Scouting

Regarding his skill-set, Montgomery’s best asset is his balance through contact. His feet are always churning, and he’ll practically never submit to the first tackler. Arm tackles will not get it done. He’s patient behind the line of scrimmage with good lateral footwork. Montgomery’s quite a Cyclone to catch with superb elusiveness.



While he is explosive out of his cuts, I do question his breakaway speed. His burst and short-area quickness, however, are not in question. Regarding Montgomery’s impact in the passing game, it is quite underrated, both as a blocker and receiver. He shows soft hands and an impressive catch radius and can hold his own in pass pro.

Damien Harris, Alabama

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Alabama running back, Damien Harris, is about the same size as his partner Josh Jacobs. But their skill-sets are very complementary. Harris has four seasons with the Crimson Tide in his back-pocket, including two 1000-yard seasons in his sophomore and junior years. He achieved this with fewer touches than in his final season. This year, he ran for 876 yards on 150 carries and nine touchdowns. The Alabama backfield combined for 2,299 yards and 24 touchdowns with Jacobs and Najee Harris (not related). They are stacked with NFL talent.

Similar to Jacobs, Damien Harris comes out of Tuscaloosa with Championships galore. He’s aware of the work ethic needed to win and has shown he can share the spotlight and be efficient doing it. While Harris only had nine 100-yard games in his 50-game career, he has shown he can be productive with every touch he gets. In his last three seasons with the Tide (45 games), he averaged less than four yards per carry only three times!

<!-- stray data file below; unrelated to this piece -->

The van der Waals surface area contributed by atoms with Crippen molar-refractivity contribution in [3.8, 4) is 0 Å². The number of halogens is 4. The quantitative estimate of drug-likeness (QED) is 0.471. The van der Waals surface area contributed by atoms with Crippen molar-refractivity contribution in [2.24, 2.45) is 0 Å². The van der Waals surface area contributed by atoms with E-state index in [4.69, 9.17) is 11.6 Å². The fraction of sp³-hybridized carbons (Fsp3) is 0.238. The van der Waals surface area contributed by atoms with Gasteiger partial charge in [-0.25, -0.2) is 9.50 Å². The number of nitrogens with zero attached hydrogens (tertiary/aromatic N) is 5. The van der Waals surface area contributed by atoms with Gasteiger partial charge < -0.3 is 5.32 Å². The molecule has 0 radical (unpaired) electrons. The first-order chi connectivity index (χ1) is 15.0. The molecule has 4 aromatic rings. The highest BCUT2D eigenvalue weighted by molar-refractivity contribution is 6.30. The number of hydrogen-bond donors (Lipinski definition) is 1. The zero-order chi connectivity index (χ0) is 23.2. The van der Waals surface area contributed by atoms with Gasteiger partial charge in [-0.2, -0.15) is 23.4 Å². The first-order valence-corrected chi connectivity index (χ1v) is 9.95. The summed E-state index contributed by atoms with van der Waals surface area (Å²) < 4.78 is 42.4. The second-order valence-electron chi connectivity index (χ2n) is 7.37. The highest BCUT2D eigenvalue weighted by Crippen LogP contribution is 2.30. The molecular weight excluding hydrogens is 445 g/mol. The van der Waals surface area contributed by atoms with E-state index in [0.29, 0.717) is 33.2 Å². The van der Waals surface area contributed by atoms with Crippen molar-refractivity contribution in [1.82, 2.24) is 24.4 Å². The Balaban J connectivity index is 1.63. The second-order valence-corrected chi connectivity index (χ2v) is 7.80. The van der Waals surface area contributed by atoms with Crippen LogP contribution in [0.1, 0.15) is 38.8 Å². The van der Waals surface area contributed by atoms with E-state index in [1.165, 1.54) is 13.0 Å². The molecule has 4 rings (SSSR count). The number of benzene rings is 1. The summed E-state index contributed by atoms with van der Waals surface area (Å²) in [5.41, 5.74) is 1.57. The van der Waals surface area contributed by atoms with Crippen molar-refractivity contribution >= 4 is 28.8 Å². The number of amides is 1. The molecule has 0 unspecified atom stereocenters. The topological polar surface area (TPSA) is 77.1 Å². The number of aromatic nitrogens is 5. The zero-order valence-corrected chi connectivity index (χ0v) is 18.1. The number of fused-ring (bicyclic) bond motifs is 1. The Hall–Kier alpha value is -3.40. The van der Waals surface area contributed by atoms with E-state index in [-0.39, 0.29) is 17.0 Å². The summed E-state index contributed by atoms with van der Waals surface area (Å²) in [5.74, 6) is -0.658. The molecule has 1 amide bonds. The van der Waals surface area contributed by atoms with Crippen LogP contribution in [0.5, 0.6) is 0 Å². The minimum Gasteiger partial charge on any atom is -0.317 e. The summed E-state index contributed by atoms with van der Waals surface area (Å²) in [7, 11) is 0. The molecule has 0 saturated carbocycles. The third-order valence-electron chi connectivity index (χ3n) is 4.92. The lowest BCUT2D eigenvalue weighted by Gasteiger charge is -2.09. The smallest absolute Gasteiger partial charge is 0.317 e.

Scouting

As I highlighted earlier, the complementarity of the Alabama backfield is a major reason for their success. While they look alike physically, Harris is a different style runner than Jacobs. Hands down, his best trait is his vision. It’s like he sees the gaps before they open up and before you know it, he has just slashed through your d-line. Harris takes short, choppy strides between the tackles which allows him to adjust very quickly to defenders getting off blocks. He runs with a good combination of agility and power. He has great football intelligence and won’t try to do too much. He’ll grind out those 3-4 yard physical runs between the tackles. He is very safe with the football given he hasn’t fumbled in his last two seasons.

Harris is explosive and quick in tight spaces, but his main concern is breakaway speed. Will he be able to beat speedy safeties to take runs to the house? If not, this could limit his abilities in the passing game as he may struggle to create separation with linebackers. He does show soft hands catching the football, so teams shouldn’t be too worried about his receiving skills. Harris will need to work on his pass protection at the next level.

Harris is a very interesting prospect as he offers relevant traits for the next level, but similarly to Jacobs, he’ll need to show he can handle a full season’s workload as a feature back. He may fit best as a grind and pound back in a well-established committee.

Elijah Holyfield, Georgia

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Elijah Holyfield is yet another running back with a boxing background, but he wasn’t coached by any regular boxer. He is the son of great boxing legend Evander Holyfield, in case you were wondering where he gets his power from. Growing up in an athletic household usually promotes a strong work ethic and professionalism, something scouts will like about Elijah. This year, Holyfield and De’Andre Swift equally split the load for the Bulldogs after Nick Chubb and Sony Michel’s departure for the NFL. They both have almost identical stat-lines. Elijah ran for 1,018 yards on 159 carries and seven touchdowns.

Holyfield played in two SEC Championship games with the Bulldogs. Despite not having a major impact, he was on the 2017 SEC Championship team Auburn. He didn’t log a snap in the 2017 playoffs, unsurprisingly considering who was ahead of him on the depth chart. Holyfield wasn’t used much in the passing game, mostly because Swift was so effective in catching the football.  However, he hasn’t shown any inabilities. I found him effective in pass protection when he was asked to block.